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Penny Welch and Susan Wright

In this issue of Learning and Teaching: The International Journal of Higher Education in the Social Sciences , authors from Denmark, the United States, Taiwan and the United Kingdom analyse serendipity in anthropology teaching, the use of lecture

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The business of teaching and learning

an accounting perspective

Penny Ciancanelli

A feature of globalisation is encouragement of universities to become more businesslike, including adoption of the type of accounting routines and regulations used by businesses. The question debated in higher education policy research is whether this focus on being businesslike is compatible with the statutory public benefit obligations of universities. This question is addressed from a financial-management perspective, drawing on Max Weber's discussion of the effects of accounting in business, governmental and not-for-profit organisations. 1 His approach is applied to three ideal-typical universities, focussing on differences in legal terms of reference and sources of funding. The article argues that the proposed reforms of public-sector accounting will make it difficult (if not impossible) to ascertain whether the publicbenefit aims of not-for-profit universities have been achieved. In addition, once installed, the business systems of accounting will encourage pecuniary rationality at the expense of the traditional value rationalities that ought to govern resource allocation in public-benefit organisations. The interaction between these effects introduces new risks, including the possibility that the controllers of universities may fail in their fiduciary obligations by wasting scarce resources on projects that, according to financial measures, appear profitable while neglecting those that have important public benefit and educational merit.

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Fern Thompsett

experience ‘the sheer, simple joy of learning for its own sake’. BFU is not alone in taking up this charge. It is one node in a rich constellation of radical study projects that have been proliferating around the world over the past two decades. These

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Critical pedagogy and Socially Responsible Investing (SRI)

Questioning our post-secondary institutions’ investment strategies

David P. Thomas

-secondary institutions offers an excellent opportunity to encourage active, engaged, student-centred learning, with the ultimate goal of producing citizens who are willing to and capable of questioning the world around them. By eventually engaging with the limitations

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Student engagement in the management of accelerated change

Anthropological reflections on ‘Project 2012’ and The Offer

Anselma Gallinat

constitutes an exploration of the initiatives and projects that unfolded as this university aimed to reshape learning and teaching practices in preparation for 2012. This was expressed most clearly in the twin initiatives of ‘Project 2012’, which aimed to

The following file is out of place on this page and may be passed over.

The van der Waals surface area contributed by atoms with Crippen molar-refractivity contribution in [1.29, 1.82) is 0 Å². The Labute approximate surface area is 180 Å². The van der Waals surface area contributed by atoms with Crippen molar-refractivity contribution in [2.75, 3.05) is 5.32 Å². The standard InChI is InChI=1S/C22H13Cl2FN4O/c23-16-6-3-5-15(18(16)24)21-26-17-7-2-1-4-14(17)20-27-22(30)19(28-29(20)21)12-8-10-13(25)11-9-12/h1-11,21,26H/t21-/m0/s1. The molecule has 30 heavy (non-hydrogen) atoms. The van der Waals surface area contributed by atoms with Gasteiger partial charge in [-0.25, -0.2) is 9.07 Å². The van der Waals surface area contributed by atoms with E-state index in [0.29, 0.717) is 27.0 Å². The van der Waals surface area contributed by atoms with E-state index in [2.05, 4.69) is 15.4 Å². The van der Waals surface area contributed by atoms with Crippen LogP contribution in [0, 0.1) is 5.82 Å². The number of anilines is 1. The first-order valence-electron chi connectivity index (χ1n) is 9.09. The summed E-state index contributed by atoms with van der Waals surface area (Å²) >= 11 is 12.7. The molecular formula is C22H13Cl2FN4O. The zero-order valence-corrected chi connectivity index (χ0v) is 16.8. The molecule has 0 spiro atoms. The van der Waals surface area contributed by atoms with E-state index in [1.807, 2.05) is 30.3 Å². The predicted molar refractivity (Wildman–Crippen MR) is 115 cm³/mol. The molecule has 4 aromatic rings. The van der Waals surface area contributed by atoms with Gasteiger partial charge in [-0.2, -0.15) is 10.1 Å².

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Katie Kirakosian, Virginia McLaurin, and Cary Speck

surroundings (for example, sharing a photo of a farm field to show subsistence rather than considering the role of a supermarket in modern subsistence practices). In short, the deep and more analytical learning that we thought would occur did not for a majority

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Making the best of an inappropriate textbook

Using an ‘international edition’ to teach critical thinking and intercultural understanding

Kristina C. Marcellus

length about the changes in wider Egyptian society that had affected the way that education in their country is done. Students were very aware that models of teaching and learning, such as rote memorisation, that relied upon standardised testing for

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Alienating students

Marxist theory in action

Megan Thiele, Yung-Yi Diana Pan, and Devin Molina

; Parrotta and Buck 2013 ; Windsor and Carroll 2015 ), this experiential learning activity provides opportunities for students and instructors to rethink the ways that schoolwork can also produce alienating effects. This activity, which provides students

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Neda Maghbouleh, Clayton Childress, and Carlos Alamo-Pastrana

Marx's critique of capitalism remains foundational to the university social science curriculum yet little is known about how instructors teach Marx. In post-industrial, service-oriented economies, students are also increasingly disconnected from the conditions of industrial capitalism that animate Marx's analysis. Inspired by the discussion of how a piece of wood becomes a table in Marx's Capital Vol. 1., 'Our Table Factory, Inc.' simulates a diverse array of roles in the chain of production into and out of a table factory to understand key concepts: means/mode of production, use/exchange value, primitive accumulation wage/surplus labour, proletariat, bourgeoisie, alienation, false consciousness, commodity fetishism and communist revolution. We describe the exercise and present qualitative and quantitative assessment data from introductory sociology undergraduates across three small teaching-intensive universities in the United States. Findings detail the exercise's efficacy in fostering retention of material and in facilitating critical engagement with issues of inequality.

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Sarah Amsler

university are unmade, state support for adult education in post-welfare-state societies diminishes and the neoliberal university attains hegemonic status around the world, space for critical, non-capitalist and democratic learning is shrinking within